In this blog post, let me describe how we make our pricing decisions at Notion. This post should be more relatable for open-source products, rather than opensource libraries or frameworks.
Most of the people whom I talked to described to me a value-based pricing framework which didn’t make much sense to us, at that time.
Yes, SaaS businesses need to identify the value it provides to the user and price it correctly. But, how do you know what features or services are helpful, and how it improves the customer’s businesses during your early stages?
You don’t! There is not enough information about how people are using your product and what they like about it. Alternatively, you can take a look at the competitors and see how their pricing plan works. This decision becomes even more complicated when you have an opensource product.
The Notion pricing story
When we started Notion, We had two types of paid offerings in mind.
- Notion Cloud: A SaaS version where customers would pay for the features Notion provides.
- On-premise Plans: Support plans for On-Premise Notion installations, which gives the users more flexibility and control over the data.
Seeing the introduction of data privacy regulations like GDPR and CCPA, we started with on-premise plans initially. We decided to adopt an effort based pricing model. We were not charging for the features, but were charging for the support we offer. It was a comfortable option to start with. So we started selling the support plans for installation and upgrades.
We estimated a 30-60 minutes worth of manual effort every month for a client with the automation we had in place. We started with a base plan of $20 per month. It was an experiment to see whether people were willing to pay us, and it did work. People started buying our support plans. Later, we figured the effort put vs margin we get is pretty slim, so we updated the pricing plan to $49 per month.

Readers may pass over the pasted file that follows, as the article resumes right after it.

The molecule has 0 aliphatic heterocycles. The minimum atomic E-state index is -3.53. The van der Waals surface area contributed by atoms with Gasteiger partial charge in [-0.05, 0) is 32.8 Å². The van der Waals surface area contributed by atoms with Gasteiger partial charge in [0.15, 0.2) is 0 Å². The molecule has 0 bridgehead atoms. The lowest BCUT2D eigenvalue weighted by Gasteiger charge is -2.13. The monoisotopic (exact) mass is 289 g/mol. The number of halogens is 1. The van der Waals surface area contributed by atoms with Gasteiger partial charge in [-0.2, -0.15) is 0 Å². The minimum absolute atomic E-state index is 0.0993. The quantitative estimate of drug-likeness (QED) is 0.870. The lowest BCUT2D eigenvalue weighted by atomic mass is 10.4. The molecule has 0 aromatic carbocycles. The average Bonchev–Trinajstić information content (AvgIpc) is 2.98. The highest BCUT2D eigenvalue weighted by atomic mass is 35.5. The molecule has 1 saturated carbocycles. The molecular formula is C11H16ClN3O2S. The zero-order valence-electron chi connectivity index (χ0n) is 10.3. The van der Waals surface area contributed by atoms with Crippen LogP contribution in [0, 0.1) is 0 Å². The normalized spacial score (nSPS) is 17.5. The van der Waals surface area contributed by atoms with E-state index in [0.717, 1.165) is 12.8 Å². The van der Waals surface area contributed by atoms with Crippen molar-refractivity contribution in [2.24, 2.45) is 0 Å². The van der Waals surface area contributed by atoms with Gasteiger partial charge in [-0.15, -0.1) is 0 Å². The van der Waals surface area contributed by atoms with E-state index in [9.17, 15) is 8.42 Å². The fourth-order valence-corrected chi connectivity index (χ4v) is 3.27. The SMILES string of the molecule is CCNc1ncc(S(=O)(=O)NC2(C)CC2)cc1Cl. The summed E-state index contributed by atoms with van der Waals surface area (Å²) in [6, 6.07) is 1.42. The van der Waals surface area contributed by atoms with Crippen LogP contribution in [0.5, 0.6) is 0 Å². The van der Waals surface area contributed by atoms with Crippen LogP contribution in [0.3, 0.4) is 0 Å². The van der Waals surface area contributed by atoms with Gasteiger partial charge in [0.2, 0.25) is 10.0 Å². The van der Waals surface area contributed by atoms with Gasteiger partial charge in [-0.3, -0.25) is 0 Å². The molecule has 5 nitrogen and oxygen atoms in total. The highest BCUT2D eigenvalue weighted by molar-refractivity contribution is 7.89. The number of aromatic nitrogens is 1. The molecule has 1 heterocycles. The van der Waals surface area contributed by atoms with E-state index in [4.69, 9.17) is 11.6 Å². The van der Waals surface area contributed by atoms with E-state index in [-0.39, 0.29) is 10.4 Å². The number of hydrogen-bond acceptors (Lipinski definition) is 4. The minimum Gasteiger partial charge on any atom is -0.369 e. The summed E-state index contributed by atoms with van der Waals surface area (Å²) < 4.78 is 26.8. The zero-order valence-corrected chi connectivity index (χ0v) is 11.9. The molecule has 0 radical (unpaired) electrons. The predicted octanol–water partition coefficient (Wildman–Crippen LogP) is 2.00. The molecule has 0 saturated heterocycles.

Soon, people started asking for customizations, custom integrations, branding etc. We introduced a new plan with $299 per month, which would provide additional customizations and priority features requests. This offering worked for a couple of customers. Later, when we looked at the effort we put into these custom installations vs the value people were receiving, the margin seemed unbalanced. It made us reevaluate our pricing plans. We reworked our pricing plans to introduce three different plans at $299, $499 and $999+ per month, which is what we have in place now.
What we learned ?
All these times, we have never asked our existing customers to pay more. They continue to be in the same plan they signed up. The revisions applied to new customers only.
This approach has given us enough time and space to understand what people like and what they don’t. It also gave us insights on how people use our product. There is less churn compared to conventional SaaS business where people close the account the moment they start experiencing problems.
As more companies are planning open-source as their GTM strategy and the market starting to become more aware of on-premise support services, it has become relatively easier to sell these support plans. To price a product, you need to identify the value you provide. And to get there, you need customer adoption with a feedback loop. A support based pricing model fits well for this.
We are still learning new lessons and fine-tuning these pricing models. And we will continue sharing as we chug along 😃.